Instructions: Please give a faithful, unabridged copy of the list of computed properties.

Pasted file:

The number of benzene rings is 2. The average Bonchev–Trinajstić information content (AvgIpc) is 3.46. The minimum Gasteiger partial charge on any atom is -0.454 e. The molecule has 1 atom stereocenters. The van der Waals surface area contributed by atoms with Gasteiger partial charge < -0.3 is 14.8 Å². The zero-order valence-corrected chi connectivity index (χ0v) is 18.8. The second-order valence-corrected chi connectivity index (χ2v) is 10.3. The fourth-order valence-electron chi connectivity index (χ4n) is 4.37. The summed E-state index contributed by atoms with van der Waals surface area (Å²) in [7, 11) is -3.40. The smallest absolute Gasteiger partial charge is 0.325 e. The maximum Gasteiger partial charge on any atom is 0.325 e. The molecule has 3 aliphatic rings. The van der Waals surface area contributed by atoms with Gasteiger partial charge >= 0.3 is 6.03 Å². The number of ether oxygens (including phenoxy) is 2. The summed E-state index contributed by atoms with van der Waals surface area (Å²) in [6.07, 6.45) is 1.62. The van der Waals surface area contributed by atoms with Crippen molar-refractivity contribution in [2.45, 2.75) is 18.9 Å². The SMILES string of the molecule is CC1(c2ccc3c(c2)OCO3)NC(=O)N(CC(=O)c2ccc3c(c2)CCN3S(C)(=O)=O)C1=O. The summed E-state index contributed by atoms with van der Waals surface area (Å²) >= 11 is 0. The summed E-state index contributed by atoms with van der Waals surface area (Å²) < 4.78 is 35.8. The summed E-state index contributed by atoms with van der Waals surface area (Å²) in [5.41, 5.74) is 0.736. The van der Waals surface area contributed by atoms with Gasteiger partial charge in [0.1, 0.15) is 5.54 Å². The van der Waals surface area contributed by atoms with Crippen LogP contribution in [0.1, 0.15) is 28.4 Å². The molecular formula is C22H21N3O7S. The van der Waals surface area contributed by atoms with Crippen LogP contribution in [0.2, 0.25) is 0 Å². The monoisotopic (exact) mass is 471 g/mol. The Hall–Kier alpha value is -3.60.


The number of benzene rings is 2. The average Bonchev–Trinajstić information content (AvgIpc) is 3.46. The minimum Gasteiger partial charge on any atom is -0.454 e. The molecule has 1 atom stereocenters. The van der Waals surface area contributed by atoms with Gasteiger partial charge < -0.3 is 14.8 Å². The zero-order valence-corrected chi connectivity index (χ0v) is 18.8. The second-order valence-corrected chi connectivity index (χ2v) is 10.3. The fourth-order valence-electron chi connectivity index (χ4n) is 4.37. The summed E-state index contributed by atoms with van der Waals surface area (Å²) in [7, 11) is -3.40. The smallest absolute Gasteiger partial charge is 0.325 e. The maximum Gasteiger partial charge on any atom is 0.325 e. The molecule has 3 aliphatic rings. The van der Waals surface area contributed by atoms with Gasteiger partial charge >= 0.3 is 6.03 Å². The number of ether oxygens (including phenoxy) is 2. The summed E-state index contributed by atoms with van der Waals surface area (Å²) in [6.07, 6.45) is 1.62. The van der Waals surface area contributed by atoms with Crippen molar-refractivity contribution in [2.45, 2.75) is 18.9 Å². The SMILES string of the molecule is CC1(c2ccc3c(c2)OCO3)NC(=O)N(CC(=O)c2ccc3c(c2)CCN3S(C)(=O)=O)C1=O. The summed E-state index contributed by atoms with van der Waals surface area (Å²) >= 11 is 0. The summed E-state index contributed by atoms with van der Waals surface area (Å²) < 4.78 is 35.8. The summed E-state index contributed by atoms with van der Waals surface area (Å²) in [5.41, 5.74) is 0.736. The van der Waals surface area contributed by atoms with Gasteiger partial charge in [0.1, 0.15) is 5.54 Å². The van der Waals surface area contributed by atoms with Crippen LogP contribution in [0.1, 0.15) is 28.4 Å². The molecular formula is C22H21N3O7S. The van der Waals surface area contributed by atoms with Crippen LogP contribution in [0.2, 0.25) is 0 Å². The monoisotopic (exact) mass is 471 g/mol. The Hall–Kier alpha value is -3.60.